Featured Story > CAF to host 2017 trade roundup
Trade update - February 2017
The last few months have been unprecedented in terms of the number of events that will have profound impacts on international trade. These developments will affect the apparel and textile industries and more importantly will introduce a new degree of uncertainty in 2017.
We have seen the signing of the Canada – EU Comprehensive Economic and Trade Agreement (CETA), the status of the Trans Pacific Partnership (TPP) and a threat to by the US President-elect to renegotiate NAFTA --- all these developments point toward a period of substantial change – as established agreements are challenged, new agreements are implemented and future agreements take shape.
In order to help our members understand and anticipate these changes CAF will be holding a webinar March 2, 2017 We will try to put these events in context and outline how the association will be working over the coming year to protect the interests of members. The webinar will cover a wide range of issues including:
We will provide an overview of the implementation process, rules of origin and related provisions. We will also cover specific mechanisms which allow Canadian exporters to use third country fabric (meaning fabric from outside Canada or the European Union) their garments. Canada and the European Union have agreed on “provisional implementation” and it is important understand what that means and the pace of implementation in 2017. Some of these issues have been covered in previous international trade updates.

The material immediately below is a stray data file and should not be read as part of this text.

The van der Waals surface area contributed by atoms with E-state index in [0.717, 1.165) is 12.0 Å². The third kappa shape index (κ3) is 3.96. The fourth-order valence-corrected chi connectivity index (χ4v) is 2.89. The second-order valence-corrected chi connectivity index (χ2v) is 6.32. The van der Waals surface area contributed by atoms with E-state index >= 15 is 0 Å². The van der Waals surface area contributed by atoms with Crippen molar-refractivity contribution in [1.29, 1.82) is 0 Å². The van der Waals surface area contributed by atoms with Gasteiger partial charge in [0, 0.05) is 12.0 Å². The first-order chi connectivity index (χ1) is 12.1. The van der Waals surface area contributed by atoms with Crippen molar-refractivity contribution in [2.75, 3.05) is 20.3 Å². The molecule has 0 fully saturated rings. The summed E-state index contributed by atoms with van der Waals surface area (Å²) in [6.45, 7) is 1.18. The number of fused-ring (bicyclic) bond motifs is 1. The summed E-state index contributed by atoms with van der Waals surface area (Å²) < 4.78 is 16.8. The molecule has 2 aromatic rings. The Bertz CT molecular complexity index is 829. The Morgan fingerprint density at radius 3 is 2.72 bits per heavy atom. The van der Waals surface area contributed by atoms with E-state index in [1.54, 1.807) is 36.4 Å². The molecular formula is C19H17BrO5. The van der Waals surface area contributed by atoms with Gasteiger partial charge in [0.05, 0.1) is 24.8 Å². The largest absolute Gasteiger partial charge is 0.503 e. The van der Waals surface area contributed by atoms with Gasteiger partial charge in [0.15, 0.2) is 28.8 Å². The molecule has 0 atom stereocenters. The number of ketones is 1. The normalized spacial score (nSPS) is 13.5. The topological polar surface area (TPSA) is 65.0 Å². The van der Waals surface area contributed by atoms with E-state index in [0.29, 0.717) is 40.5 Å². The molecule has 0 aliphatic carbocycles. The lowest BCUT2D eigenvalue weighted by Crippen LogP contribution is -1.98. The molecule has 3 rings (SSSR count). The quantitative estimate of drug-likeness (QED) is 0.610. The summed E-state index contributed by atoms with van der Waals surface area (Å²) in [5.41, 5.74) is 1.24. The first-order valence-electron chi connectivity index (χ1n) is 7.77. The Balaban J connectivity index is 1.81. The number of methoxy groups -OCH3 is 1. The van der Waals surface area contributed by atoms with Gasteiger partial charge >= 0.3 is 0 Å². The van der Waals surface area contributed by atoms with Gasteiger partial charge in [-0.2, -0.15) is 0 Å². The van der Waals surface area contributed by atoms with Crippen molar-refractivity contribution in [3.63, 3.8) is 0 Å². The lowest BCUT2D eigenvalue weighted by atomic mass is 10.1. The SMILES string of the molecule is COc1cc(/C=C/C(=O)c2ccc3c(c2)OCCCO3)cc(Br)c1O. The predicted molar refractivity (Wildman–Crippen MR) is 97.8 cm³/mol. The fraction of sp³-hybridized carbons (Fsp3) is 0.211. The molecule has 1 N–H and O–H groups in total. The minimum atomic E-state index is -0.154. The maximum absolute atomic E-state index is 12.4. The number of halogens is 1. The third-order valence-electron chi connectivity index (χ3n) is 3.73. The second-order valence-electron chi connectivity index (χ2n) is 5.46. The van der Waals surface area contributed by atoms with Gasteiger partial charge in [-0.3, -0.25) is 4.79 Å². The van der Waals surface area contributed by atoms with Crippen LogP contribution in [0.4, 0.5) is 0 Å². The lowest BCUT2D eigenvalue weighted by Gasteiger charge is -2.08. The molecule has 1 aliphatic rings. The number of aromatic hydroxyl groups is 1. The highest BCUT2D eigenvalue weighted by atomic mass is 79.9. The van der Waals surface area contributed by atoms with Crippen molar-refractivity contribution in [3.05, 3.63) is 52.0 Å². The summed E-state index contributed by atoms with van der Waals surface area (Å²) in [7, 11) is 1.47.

With the election of a Presidential candidate opposed to trade liberalization in general and NAFTA in particular, Canadian industry needs to be prepared for demands to renegotiate different aspects of NAFTA even as we implement CETA.
Despite some promising diversification in recent years, over 80% of our apparel and textile exports continue to be shipped to the United States. While most of the attention of the president-elect has been focused on Mexico, any effort to renegotiate NAFTA would necessarily raise potential for the new administration to address long-standing complaints from the US textile industry about provisions such as the Tariff Preference Levels (TPL’s) covering certain Canadian exports to the US.
Post – TPP
President-elect Trump’s decision not to proceed with the TPP (and a commitment to make withdrawal from TPP a day one executive action) will have a variety of impacts. Canada and other Pacific countries are already evaluating whether they want to pursue specific bilateral trade agreements or work more closely with another regional trading block, led by China. In addition the collapse of TPP may have a significant impact on other trade issues such as tariffs.
We will cover all these issues in our upcoming webinar. We have not yet confirmed the date.